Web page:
I recently read All You Can Ever Know by Nicole Chung, in which she recounts growing up a Korean-American adoptee in a white community. She describes how reading books was an escape but, she writes, “as much as I loved these spunky literary heroines, they too were all white, and I couldn’t see how I would ever find my way into lives like theirs.”
There are countless stories about the harm done when people grow up not seeing themselves reflected in books and media. This is the impact whiteness can have on those outside of the dominant group. Whiteness centers white faces, values, and experiences and is frequently invisible to those in the dominant culture. Whiteness isn’t the only dominant paradigm—patriarchy, heteronormativity, ableism, and many other -isms also serve to erase or other the lives and experiences of people from nondominant groups and make them feel unwelcome in many institutions.
One powerful antidote to this exclusion is representation. When kids see their identities reflected in media it can help to affirm their identity, make them feel less alone, and discover role models who look like them. When people see their identities represented and celebrated by their library, they are more likely to see the library as a space for them.
And although buying diverse books is critical, representation in libraries means much more. Diversity in staffing can also help create a library that is truly for all. In my city (Portland, Oregon), more than 72% of the population identifies solely as white, but Multnomah County Library has committed to recruiting and retaining staffers who represent the diverse neighborhoods in which they work. Approximately 30% of its staff are people of color.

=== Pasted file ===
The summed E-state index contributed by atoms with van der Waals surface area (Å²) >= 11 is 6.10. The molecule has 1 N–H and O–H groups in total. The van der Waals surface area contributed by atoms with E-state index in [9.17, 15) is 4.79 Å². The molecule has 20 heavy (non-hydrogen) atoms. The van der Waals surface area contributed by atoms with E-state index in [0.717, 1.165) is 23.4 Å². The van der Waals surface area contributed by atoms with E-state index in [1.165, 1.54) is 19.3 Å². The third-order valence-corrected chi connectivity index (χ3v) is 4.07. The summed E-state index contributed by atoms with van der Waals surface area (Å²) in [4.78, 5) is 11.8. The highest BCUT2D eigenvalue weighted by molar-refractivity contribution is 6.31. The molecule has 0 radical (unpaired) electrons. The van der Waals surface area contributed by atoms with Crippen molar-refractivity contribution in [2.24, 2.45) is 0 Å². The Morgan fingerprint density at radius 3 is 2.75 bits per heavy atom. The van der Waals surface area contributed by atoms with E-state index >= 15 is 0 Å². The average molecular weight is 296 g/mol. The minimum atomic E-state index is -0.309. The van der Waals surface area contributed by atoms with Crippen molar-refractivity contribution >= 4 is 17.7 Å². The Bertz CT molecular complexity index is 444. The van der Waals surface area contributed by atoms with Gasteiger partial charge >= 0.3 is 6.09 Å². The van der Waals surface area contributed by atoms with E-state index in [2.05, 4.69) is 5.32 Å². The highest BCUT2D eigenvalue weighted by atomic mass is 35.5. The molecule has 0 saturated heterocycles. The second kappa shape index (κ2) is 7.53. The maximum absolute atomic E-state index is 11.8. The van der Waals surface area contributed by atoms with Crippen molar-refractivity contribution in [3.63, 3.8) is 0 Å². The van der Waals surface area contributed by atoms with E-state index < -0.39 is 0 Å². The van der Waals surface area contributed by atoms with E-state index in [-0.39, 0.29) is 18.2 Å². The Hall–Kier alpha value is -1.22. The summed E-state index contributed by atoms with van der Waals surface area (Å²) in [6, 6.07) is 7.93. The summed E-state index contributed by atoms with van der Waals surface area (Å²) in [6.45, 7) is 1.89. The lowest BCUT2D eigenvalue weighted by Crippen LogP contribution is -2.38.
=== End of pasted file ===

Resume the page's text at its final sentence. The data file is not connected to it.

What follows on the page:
Employing staff members who look like and speak the languages of their minority community members makes the library and staff more approachable. Having Somali-speaking staffers at one Multnomah County Library branch led to the creation of The Sewing Project, an innovative mobile sewing lab created in response to an expressed need from members of that community.
Diversity in staffing can help create a library truly for all.
Libraries with a less diverse workforce can develop culturally relevant programming that meets community needs and increases representation by collaborating with organizations that serve immigrants and refugees, racial minorities, people with disabilities, the queer community, and other groups.
Culturally relevant programming may meet unique community needs, like The Sewing Project, or celebrate a group’s culture and traditions. Libraries can invite organizations and guest speakers to deliver programming that celebrates culture through storytelling, discussions, food, arts and crafts, and more. Culturally relevant programming is not only valuable for members of a particular culture—it also provides cultural literacy education for people outside that group.
The images libraries use on their websites and promotional materials can affect how included patrons from nondominant groups feel. Stock photo collections that include images of people of color in professional settings, trans and nonbinary individuals, plus-sized people, and people with disabilities have been specifically created to increase diversity in online and print media. Displays are another way to promote diverse materials and foster an inclusive atmosphere. Visibly featuring books by and about black, indigenous, and other people of color beyond a specific history month helps to normalize their everyday inclusion.
Every library is designed to be a space where all members of their community are welcome, but not every library achieves that goal. Libraries that focus on representation are creating spaces where everyone can feel included and valued.